Chicago Mayor Lori Lightfoot will not let the city’s beloved Bears leave for the suburbs without a fight. On Monday, she and other city leaders unveiled their plans to re-renovate historic Soldier Field, where the NFL team has called home for more than 50 years.
Lightfoot and the city likely face long odds for now as the Chicago Bears agreed to buy Arlington International Racecourse in Arlington Heights for $197 million last September with the plan to tear down the historic thoroughbred track and build a new stadium there.
Nevertheless, she told reporters Monday the city will make a “compelling case” for them not to leave the city’s Museum Campus along the shores of Lake Michigan.
They want a tier-one stadium environment to maximize revenues, and we agree,” Lightfoot said. “We are going to keep making the case to the Bears, the NFL, and the public that a revitalized Soldier Field makes the most economic sense for that storied franchise.”
Two of the three options Lightfoot presented include the Bears as its future primary tenant. Seating would expand from an NFL-low 61,500 to 70,000, and suites would increase from 133 to 140. There are also plans for new “experiential areas,” according to the city’s release.
In addition, one of the plans calls for turning the open-air stadium into a dome, while the other could lead to a possible dome being erected.
The cost for the upgrades could run as much as $2.2 billion, according to city figures. However, city officials said that would still save the Bears as much as $1.5 billion than if they built a new stadium at Arlington Park.
Contingency Plan in Case Bears Leave
Soldier Field was last renovated in 2003. Efforts to build a modern stadium within the confines of the historic structure, namely the rows of columns that flank the east and west sides of the stadium, backfired. Eventually, that led the Bears to pursue a deal with Churchill Downs Incorporated for the suburban race track.
The city has a third plan if leaders cannot get the Bears to stay. Soldier Field would still be renovated, but the work would focus on transitioning it into a multi-purpose stadium that works better for soccer. MLS side Chicago Fire FC also plays its games at the stadium.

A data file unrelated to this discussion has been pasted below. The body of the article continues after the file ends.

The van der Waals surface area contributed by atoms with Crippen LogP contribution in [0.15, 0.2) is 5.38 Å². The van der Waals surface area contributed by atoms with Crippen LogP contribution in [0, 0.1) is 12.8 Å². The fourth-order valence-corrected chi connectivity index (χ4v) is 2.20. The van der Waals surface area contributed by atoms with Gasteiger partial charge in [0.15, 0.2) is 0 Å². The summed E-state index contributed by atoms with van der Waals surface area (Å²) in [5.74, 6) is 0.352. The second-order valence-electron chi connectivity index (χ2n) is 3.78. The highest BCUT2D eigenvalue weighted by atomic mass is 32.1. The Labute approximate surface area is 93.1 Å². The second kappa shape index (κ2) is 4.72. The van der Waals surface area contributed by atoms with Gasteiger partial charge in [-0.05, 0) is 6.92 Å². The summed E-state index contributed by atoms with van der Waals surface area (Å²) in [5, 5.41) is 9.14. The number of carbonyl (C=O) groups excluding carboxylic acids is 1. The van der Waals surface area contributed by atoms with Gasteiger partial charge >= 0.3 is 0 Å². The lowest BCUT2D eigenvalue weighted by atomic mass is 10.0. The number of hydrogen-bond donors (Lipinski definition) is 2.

Regardless of which plan the city ends up utilizing, Lightfoot said the city would look to make Soldier Field a more viable year-round destination.
One interesting name mentioned Monday by Lightfoot was Landmark Development President Bob Dunn. His Landmark Development firm developed the three options the city has laid out for the future of the stadium.
Dunn is a key figure behind One Central, a multi-billion-dollar mixed-use development project that’s proposed for a 32-acre lot not far from Soldier Field. One Central was also the site for Hard Rock International’s proposed casino in the city. Ultimately, though, city officials chose to proceed with a $1.7 billion bid from Bally’s Corp. that will be built between the River North and the River West neighborhoods.
More News Coming This Week?
After Lightfoot’s presentation, the Bears re-released a statement to local media it made nearly three weeks ago regarding its stadium search process.
“The only potential project the Chicago Bears are exploring for a new stadium development is Arlington Park. As part of our mutual agreement with the seller of the property, we are not pursuing alternative stadium deals or sites, including renovations to Soldier Field, while under contract,” the team’s statement read.
Lightfoot’s presentation may not be the only Bears stadium news this week. Churchill Downs will host a call with investment analysts to review its second quarter financials on Thursday morning. The Louisville-based gaming company may have an update on the sale at that time.
When Churchill Downs announced the Bears as the winning bidder last year, the company said it expected the Arlington Park transaction to close either late this year or early in 2023.
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